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Between allegory and natural philosophy: rethinking Grotesques during the Renaissance

Posted By Damiano Acciarino, Wednesday, April 12, 2017
Updated: Wednesday, April 12, 2017

 The purpose of this structured session is to discuss various aspects of the conception and perception of grotesque paintings completed during the Renaissance, with a particular focus on the Counter-Reformation period. After the decrees on images approved by the Council of Trent (1563) and the publication of Gabriele Paleotti’s Discorso on sacred and profane images, the opponents and defenders of this artistic genre felt a clear and general need to confer upon it a new semantic approach. The effects of this dynamic, which manifested itself as a conflict between two different cultural ideologies rather than simply a divergence of aesthetic perspectives, were two-fold. On the one hand, it influenced the theoretical debates on grotesques, creating an extensive body of literature that attempted to explain their essence, with particular focus on their relationship with or distortion of nature. On the other hand, it also paved the way for the emergence and growth of innovative multifarious patterns which served as alternatives to the more conventional figurations.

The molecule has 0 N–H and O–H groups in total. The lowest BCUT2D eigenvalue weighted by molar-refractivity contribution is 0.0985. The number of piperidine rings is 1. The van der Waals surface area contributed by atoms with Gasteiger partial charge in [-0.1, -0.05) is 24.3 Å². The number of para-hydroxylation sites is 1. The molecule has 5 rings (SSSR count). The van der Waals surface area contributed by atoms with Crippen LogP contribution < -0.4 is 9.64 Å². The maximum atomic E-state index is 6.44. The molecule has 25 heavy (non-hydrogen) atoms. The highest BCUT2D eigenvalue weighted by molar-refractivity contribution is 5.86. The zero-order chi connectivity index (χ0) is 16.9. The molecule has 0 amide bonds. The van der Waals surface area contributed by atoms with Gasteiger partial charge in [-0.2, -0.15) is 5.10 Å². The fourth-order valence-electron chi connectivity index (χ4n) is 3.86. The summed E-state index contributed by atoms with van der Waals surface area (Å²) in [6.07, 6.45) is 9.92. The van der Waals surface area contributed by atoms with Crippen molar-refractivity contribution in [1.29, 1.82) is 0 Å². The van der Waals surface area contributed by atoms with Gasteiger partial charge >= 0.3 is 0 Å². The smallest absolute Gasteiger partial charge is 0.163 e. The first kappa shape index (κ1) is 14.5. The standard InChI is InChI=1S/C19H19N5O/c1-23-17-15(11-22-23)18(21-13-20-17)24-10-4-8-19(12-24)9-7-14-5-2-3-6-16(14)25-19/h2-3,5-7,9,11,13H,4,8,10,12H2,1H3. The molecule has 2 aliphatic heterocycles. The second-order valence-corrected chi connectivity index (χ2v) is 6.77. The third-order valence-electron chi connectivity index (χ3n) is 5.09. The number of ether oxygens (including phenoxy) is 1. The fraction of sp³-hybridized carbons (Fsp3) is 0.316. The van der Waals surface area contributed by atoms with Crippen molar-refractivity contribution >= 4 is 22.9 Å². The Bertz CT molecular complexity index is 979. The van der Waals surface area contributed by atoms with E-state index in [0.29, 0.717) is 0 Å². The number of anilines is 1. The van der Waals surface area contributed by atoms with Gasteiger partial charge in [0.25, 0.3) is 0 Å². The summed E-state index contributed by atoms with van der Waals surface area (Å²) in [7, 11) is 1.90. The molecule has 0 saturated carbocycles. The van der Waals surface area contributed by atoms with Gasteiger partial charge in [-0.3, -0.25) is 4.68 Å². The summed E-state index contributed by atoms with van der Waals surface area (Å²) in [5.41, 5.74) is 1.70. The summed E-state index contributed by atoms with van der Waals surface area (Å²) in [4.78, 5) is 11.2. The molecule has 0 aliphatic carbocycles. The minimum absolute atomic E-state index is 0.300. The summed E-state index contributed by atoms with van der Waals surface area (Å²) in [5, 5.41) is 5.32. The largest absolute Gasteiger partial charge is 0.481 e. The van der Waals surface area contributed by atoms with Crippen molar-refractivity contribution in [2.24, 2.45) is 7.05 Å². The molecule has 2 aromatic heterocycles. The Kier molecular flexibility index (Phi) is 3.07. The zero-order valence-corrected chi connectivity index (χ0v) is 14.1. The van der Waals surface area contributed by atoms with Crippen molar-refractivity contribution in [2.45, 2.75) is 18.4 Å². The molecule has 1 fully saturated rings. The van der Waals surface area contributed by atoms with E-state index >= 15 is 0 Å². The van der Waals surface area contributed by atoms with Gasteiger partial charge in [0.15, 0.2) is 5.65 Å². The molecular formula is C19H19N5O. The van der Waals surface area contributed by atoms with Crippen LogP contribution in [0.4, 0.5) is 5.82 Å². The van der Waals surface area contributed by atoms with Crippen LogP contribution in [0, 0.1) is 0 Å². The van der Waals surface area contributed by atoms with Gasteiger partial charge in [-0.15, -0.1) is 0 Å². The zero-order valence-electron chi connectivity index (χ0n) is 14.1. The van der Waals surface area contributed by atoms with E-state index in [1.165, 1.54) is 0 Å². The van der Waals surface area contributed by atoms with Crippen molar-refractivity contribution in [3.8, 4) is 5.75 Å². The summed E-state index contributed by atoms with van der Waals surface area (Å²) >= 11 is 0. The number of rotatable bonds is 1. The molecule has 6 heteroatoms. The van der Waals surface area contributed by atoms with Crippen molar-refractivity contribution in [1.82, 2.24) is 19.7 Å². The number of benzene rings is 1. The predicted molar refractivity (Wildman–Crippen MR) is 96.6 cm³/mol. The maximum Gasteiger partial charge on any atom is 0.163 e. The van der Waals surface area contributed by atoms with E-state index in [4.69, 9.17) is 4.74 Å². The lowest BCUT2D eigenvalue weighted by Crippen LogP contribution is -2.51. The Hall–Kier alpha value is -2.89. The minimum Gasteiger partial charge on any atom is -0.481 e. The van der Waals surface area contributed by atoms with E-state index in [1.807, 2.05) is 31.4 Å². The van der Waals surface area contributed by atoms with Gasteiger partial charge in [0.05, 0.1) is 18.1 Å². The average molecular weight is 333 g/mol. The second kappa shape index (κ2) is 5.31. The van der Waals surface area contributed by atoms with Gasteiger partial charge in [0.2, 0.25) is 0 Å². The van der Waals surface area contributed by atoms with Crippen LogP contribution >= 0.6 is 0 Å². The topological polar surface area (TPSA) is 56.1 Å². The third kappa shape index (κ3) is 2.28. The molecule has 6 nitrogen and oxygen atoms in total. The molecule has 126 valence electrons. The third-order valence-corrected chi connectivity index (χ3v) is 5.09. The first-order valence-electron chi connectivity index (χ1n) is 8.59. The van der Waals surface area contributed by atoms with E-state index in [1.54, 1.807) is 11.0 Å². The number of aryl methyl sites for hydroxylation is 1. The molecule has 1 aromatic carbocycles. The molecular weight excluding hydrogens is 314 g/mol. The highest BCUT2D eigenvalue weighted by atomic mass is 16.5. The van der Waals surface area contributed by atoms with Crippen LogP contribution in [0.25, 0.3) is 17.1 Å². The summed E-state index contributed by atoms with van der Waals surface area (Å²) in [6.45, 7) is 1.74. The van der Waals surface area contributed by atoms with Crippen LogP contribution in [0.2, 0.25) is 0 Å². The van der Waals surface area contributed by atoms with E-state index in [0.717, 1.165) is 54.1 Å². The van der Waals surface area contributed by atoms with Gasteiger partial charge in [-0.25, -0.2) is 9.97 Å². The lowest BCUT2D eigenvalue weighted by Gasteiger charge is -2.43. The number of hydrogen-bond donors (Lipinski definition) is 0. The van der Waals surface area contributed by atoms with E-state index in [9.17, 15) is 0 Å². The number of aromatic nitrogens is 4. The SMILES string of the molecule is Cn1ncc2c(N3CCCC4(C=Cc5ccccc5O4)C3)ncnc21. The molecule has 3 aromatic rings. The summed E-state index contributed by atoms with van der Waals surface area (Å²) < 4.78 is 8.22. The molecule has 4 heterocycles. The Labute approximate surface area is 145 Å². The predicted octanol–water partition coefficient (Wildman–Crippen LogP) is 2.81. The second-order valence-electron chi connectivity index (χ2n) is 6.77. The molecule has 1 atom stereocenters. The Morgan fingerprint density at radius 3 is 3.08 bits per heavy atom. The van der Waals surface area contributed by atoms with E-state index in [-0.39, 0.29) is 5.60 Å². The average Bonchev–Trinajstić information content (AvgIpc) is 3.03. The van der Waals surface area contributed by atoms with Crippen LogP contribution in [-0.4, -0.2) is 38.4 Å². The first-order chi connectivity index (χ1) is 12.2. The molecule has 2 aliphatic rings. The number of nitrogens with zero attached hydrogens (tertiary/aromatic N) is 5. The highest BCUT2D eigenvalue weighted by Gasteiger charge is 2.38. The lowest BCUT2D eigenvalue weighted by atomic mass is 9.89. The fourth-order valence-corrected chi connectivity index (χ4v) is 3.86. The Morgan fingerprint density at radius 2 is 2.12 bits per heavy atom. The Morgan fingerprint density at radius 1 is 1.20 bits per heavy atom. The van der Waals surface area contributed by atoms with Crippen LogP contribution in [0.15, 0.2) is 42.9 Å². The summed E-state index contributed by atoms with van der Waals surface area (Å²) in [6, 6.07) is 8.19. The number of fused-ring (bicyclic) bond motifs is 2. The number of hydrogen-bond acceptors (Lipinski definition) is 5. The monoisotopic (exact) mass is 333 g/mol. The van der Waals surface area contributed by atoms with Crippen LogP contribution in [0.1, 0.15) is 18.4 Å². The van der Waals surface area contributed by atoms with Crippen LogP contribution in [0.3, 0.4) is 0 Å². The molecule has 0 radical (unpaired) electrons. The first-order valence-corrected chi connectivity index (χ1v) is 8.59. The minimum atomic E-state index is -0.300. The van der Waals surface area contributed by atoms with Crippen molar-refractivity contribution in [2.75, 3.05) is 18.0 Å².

Contributions in this general context on the subject of Renaissance grotesque paintings are welcomed, especially those which clearly demonstrate how these decorations were resemanticized in the erudite and artistic environments of the second half of the sixteenth century, not only in Italy but also the rest of Europe and other continents, where centrifugal re-interpretations could blossom freely and far from traditional representations.

 

Please submit your paper proposal by no later than 10 May 2017 to Damiano Acciarino (damiano.acciarino@unive.it). Each proposal must include the following details:

  •   Name, university, email address
  •   Paper title
  •   Abstract (250-word maximum) 
  •   Keywords
  •   A very brief curriculum vitae (150-word maximum)

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